Former defence chief of staff General Sir Mike Jackson has hit out at coalition forces' post-invasion strategy in Iraq.
Sir Mike was Britain's most senior military officer during the 2003 invasion which ousted Saddam Hussein from power and his comments will add weight to opposition MPs' calls for an inquiry into the prosecution of the Iraq war.
Writing in the Sunday Telegraph, Sir Mike said coalition forces had struggled to deal with the disappointment of ordinary Iraqis who hoped Saddam's exit would result in quick improvements to their standard of living.
"This volatile situation was much exacerbated by the security vacuum created by Washington's appalling decisions to disband the Iraqi security forces and to de-Baathify the public administration to a very low level; the latter marginalised the very people who were best placed to help," he wrote.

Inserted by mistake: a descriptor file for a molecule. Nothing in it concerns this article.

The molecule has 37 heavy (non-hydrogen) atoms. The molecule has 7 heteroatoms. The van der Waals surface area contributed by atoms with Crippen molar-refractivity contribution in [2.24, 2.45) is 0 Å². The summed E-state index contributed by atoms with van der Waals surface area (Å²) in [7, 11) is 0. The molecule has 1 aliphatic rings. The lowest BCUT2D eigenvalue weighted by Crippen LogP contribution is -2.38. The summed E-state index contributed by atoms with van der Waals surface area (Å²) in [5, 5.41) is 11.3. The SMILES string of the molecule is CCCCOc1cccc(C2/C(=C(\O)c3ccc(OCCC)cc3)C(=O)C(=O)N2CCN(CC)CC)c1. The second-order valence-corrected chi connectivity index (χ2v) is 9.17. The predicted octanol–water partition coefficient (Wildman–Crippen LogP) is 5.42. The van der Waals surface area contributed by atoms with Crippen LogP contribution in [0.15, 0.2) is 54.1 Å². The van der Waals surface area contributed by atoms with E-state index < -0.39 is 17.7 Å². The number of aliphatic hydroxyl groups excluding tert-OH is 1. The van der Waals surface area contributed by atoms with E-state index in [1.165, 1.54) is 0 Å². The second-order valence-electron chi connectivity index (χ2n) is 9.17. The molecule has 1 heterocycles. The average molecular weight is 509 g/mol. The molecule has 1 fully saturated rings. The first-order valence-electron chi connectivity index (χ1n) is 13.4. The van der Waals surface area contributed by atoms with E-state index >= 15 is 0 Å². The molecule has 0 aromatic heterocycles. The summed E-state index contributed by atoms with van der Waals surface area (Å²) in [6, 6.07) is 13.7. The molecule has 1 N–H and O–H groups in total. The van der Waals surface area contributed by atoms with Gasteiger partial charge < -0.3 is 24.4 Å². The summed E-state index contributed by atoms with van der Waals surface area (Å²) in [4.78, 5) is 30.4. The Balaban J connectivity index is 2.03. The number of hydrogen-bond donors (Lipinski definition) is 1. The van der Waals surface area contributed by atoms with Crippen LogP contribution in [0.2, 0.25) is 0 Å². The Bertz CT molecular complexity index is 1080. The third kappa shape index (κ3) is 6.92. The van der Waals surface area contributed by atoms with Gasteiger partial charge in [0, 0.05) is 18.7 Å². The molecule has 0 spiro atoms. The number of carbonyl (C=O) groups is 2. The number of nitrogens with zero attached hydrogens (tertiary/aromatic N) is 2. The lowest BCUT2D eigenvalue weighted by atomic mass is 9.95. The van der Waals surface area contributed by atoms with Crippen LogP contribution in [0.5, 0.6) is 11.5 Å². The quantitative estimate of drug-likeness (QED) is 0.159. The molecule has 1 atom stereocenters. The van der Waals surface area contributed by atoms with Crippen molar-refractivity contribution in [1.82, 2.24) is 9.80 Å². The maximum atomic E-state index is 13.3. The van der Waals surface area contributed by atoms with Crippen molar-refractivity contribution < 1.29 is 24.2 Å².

'Because key gateways have been capacity constrained, a lot of freighter services now terminate in mainland Europe'
"These decisions may well have doubled the time it has taken to get to where we are now."
Earlier this year Iraq's parliament controversially approved measures reversing the decision to exclude government officials under Saddam from the current administration.
The issue was in the news again this week after around 35 interior ministry officials were arrested on suspicion of plotting a coup against prime minister Nouri al-Maliki. They were later released without charge.
Sir Mike also listed Whitehall suffering from "organisational difficulties" and allegations of abuse from Iraqi prisoners among other drawbacks.
His comments follow Gordon Brown's announcement that British forces will withdraw from Iraq by the end of the first half of 2009.
And the Conservatives and Liberal Democrats have since redoubled calls for an inquiry into the decision to go to war and its subsequent strategy.
The government is refusing to discuss such an inquiry until British troops have left the Middle Eastern country.
Despite the difficulties, Sir Mike concluded: "It has been a long, hard and controversial campaign, but I believe it has largely succeeded.
"If none of this had taken place, if Saddam Hussein had remained in despotic power - no doubt to be followed by his despicable sons - where would Iraq be?
"We will never know, but I cannot think that Iraq would be a better place, nor that the Iraqi people would wish for such a fate."